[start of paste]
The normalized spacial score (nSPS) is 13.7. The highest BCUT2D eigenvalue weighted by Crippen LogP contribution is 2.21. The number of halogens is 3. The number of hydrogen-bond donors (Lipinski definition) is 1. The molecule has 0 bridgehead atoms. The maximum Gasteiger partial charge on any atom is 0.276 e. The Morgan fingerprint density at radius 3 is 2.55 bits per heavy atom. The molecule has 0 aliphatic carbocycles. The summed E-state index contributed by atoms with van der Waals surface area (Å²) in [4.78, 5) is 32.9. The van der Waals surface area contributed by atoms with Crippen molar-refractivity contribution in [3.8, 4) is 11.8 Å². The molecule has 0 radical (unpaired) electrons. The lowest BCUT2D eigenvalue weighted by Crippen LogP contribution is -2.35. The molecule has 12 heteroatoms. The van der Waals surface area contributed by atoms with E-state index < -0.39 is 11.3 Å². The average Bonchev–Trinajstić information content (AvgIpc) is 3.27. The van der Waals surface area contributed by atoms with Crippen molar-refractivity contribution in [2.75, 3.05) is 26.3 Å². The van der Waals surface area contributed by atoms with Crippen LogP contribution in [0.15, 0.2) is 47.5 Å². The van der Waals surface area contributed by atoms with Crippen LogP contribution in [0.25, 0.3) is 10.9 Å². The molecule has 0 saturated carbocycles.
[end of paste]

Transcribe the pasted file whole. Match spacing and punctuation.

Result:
The normalized spacial score (nSPS) is 13.7. The highest BCUT2D eigenvalue weighted by Crippen LogP contribution is 2.21. The number of halogens is 3. The number of hydrogen-bond donors (Lipinski definition) is 1. The molecule has 0 bridgehead atoms. The maximum Gasteiger partial charge on any atom is 0.276 e. The Morgan fingerprint density at radius 3 is 2.55 bits per heavy atom. The molecule has 0 aliphatic carbocycles. The summed E-state index contributed by atoms with van der Waals surface area (Å²) in [4.78, 5) is 32.9. The van der Waals surface area contributed by atoms with Crippen molar-refractivity contribution in [3.8, 4) is 11.8 Å². The molecule has 0 radical (unpaired) electrons. The lowest BCUT2D eigenvalue weighted by Crippen LogP contribution is -2.35. The molecule has 12 heteroatoms. The van der Waals surface area contributed by atoms with E-state index < -0.39 is 11.3 Å². The average Bonchev–Trinajstić information content (AvgIpc) is 3.27. The van der Waals surface area contributed by atoms with Crippen molar-refractivity contribution in [2.75, 3.05) is 26.3 Å². The van der Waals surface area contributed by atoms with Crippen LogP contribution in [0.15, 0.2) is 47.5 Å². The van der Waals surface area contributed by atoms with Crippen LogP contribution in [0.25, 0.3) is 10.9 Å². The molecule has 0 saturated carbocycles.